Meth lab bill dies in Legislature
CHARLESTON, W.Va. -- Legislation designed to eradicate methamphetamine labs in West Virginia died Saturday night, after the House of Delegates watered down the bill and refused to make any concessions.
"West Virginia's meth mess has been made worse," Kanawha County Commission President Kent Carper said. "It's sad to see such a serious matter ignored. It's a grave injustice."
The House wanted legislation that would give voters the final say on whether their counties could adopt local ordinances requiring people to get a prescription before they could buy cold medications containing pseudoephedrine, a key meth-making ingredient.
Senate members wanted stricter limitations on the amount of the cold medicine people could buy. They also supported adopting a statewide prescription requirement for the cold pill, if the drug industry decided to stop funding an electronic system that tracked sales of the cold medicine.
Earlier Saturday night, both houses seemed to have worked out a compromise.
A conference committee of senators and delegates met in the back of the House chamber. The meeting turned into a scrum of sorts as the media and a gaggle of lobbyists, elbow to elbow, tried to hear the debate. In the end, House staff made a mad dash to the clerk's office, but apparently didn't file the committee's report by a 9 p.m. deadline, nullifying the proposed deal.
Still, there was no assurance the full Senate would have passed the compromise plan.
The legislation became jeopardized Saturday, after the House passed an unexpected change to the bill on the final day of the legislative session.
The House amendment would have required voters to approve county ordinances that would mandate people get a prescription before they could buy cold medications containing pseudoephedrine.
Delegate Kelli Sobonya, R-Cabell, pushed for the change. Sobonya's daughter, Abby, lobbies for a trade group that represents over-the-counter drug companies that manufacture pseudoephedrine products.
"This reformed amendment is empowering the people," Kelli Sobonya said on the House floor Saturday afternoon.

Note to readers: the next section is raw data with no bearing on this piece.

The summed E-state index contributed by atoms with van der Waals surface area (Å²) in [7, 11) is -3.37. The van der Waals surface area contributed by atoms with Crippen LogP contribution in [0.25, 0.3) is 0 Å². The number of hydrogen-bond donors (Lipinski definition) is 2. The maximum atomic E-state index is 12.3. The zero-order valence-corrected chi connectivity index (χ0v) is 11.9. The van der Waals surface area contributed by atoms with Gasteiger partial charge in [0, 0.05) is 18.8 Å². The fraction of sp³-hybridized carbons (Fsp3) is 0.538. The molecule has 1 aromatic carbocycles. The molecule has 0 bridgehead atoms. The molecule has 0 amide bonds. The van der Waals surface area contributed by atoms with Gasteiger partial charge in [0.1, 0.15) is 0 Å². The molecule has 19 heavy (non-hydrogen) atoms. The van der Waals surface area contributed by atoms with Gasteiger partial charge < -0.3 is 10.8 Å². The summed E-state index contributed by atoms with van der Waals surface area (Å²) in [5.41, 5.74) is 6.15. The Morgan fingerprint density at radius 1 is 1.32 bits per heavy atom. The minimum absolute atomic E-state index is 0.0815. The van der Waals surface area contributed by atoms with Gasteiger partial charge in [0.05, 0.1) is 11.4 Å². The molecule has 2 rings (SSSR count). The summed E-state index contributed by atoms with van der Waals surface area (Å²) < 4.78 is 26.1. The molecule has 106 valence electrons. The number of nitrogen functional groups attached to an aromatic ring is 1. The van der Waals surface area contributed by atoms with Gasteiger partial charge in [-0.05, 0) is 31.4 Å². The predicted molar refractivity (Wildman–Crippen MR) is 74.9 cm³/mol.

Last month, the Senate passed a bill (SB6) to reduce meth labs by making pseudoephedrine prescription-only.
However, the House of Delegates gutted the bill earlier this week, passing an amendment that would lower pseudoephedrine purchases from 48 grams to 24 grams per year -- a proposal first recommended by Attorney General Patrick Morrisey.
The change likely would have done little to reduce overall pseudoephedrine sales statewide. Only about 4 percent of West Virginians who bought the cold medication last year purchased more than 24 grams, or about 10 boxes, according to the state Board of Pharmacy.
House members opposed a statewide prescription requirement, saying the measure would drive up health-care costs and inconvenience cold and allergy sufferers.
However, the House modified the bill Friday night, allowing individual county commissions to pass ordinances that require a prescription for pseudoephedrine products, such as Sudafed and Claritin D, without a public vote.
Following complaints by drug industry lobbyists, House members changed the bill again Saturday -- this time adding the provision that voters must approve any measure that would make pseudoephedrine prescription-only. House members approved the amendment on a 63-34 vote Saturday.
The House version of the Senate bill also would have prohibited people convicted of any drug crime from purchasing pseudoephedrine without a prescription.
West Virginia authorities seized 533 meth labs last year, a record number. Police found the clandestine labs in 45 of the state's 55 counties.
Pharmacies keep pseudoephedrine products behind the counter. Customers must show a photo ID and sign a form to purchase the medication.
Also Saturday, the House passed a Senate bill (SB204) that would stop meth lab cleanup costs from draining the West Virginia Crime Victims Compensation Fund.
Under the bill, property owners would no longer be reimbursed for meth cleaning expenses through the fund, which is intended to pay medical and funeral expenses for victims of violent crimes.
The crime victims fund is on pace to pay out more than $1.2 million for meth lab claims during the current fiscal year, which ends in July.
The legislation next goes to Gov. Earl Ray Tomblin for his signature.
Reach Eric Eyre at firstname.lastname@example.org or 304-348-4869.